In other words, the closest I get to a phrensy is the furthest I get from actually being able to write.
The passages in Plato to which Cicero is most likely referring appear in the Ion. In this short dialogue, Plato’s wise, irascible Socrates engages Ion, a young rhapsodist–a professional reciter of poetry–in conversation. One of the dialogue’s central concerns is the question of just what poets and rhapsodists actually know. How do the artists of narrative speak so convincingly on such a wide variety of subjects? In the Iliad and the Odyssey, Homer speaks as a general, a charioteer, a ship’s captain, a god. (It’s no coincidence, then, that Plato’s Socrates compares Ion to Proteus, a shapeshifter.)
Once again, the artist is depicted as sharing deeply in the emotions of the material. Asked to describe his gift for recitation, Ion admits, “Listen, when I tell a sad story, my eyes are full of tears; and when I tell a story that’s frightening or awful, my hair stands on end with fear and my heart jumps.” And, once again, divine inspiration is invoked as explanation. The epic poets, Socrates asserts, “are inspired, possessed, and that is how they utter all those beautiful poems.” The poet, in this conception, is ecstatic–in the original, religious sense of the word.
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For me, as a writer of fiction, the most interesting question being raised here has to do with control. How much of our conscious minds must we give up when composing? How much sway ought the emotional content of our work have over our own emotional state? How much should we feel, as we write, what we want our readers to eventually feel?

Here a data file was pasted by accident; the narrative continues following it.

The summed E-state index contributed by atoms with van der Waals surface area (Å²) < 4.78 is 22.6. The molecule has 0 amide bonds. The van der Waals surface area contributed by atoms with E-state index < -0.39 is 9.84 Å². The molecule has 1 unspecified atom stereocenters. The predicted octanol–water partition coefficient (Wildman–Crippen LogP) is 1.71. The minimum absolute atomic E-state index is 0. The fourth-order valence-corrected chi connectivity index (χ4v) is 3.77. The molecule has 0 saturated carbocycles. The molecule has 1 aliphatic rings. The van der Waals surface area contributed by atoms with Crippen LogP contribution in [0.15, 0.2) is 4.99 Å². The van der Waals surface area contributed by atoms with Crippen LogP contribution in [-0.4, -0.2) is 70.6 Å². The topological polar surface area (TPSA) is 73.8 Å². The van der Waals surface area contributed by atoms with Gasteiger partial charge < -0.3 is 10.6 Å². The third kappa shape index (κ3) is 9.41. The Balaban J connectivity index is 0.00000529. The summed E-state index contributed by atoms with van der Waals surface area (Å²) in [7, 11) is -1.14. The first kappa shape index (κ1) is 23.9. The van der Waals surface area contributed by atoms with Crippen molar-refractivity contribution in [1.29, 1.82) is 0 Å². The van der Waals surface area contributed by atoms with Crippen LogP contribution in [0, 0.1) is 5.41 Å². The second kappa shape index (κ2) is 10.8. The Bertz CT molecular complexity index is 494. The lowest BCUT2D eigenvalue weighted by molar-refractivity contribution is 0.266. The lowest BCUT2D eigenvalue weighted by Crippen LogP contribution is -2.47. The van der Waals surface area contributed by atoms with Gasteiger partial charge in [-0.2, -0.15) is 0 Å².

In the Ion, conscious control and emotional detachment are portrayed as the enemies of the narrative artist. “As long as a human being has his intellect in his possession,” Plato’s Socrates avers, “he will always lack the power to make poetry or sing prophecy.”
I want to write stories that “sing prophecy”–don’t we all? But if Plato’s Socrates and Cicero’s Marcus Antonius are right, I shouldn’t be able to. Because unlike Ion the rhapsodist, my eyes don’t fill with tears when I’m trying to fill my readers’ eyes with tears. When I write, I do not “abandon [my] intellect”; on the contrary, I’m thinking as hard as I possibly can.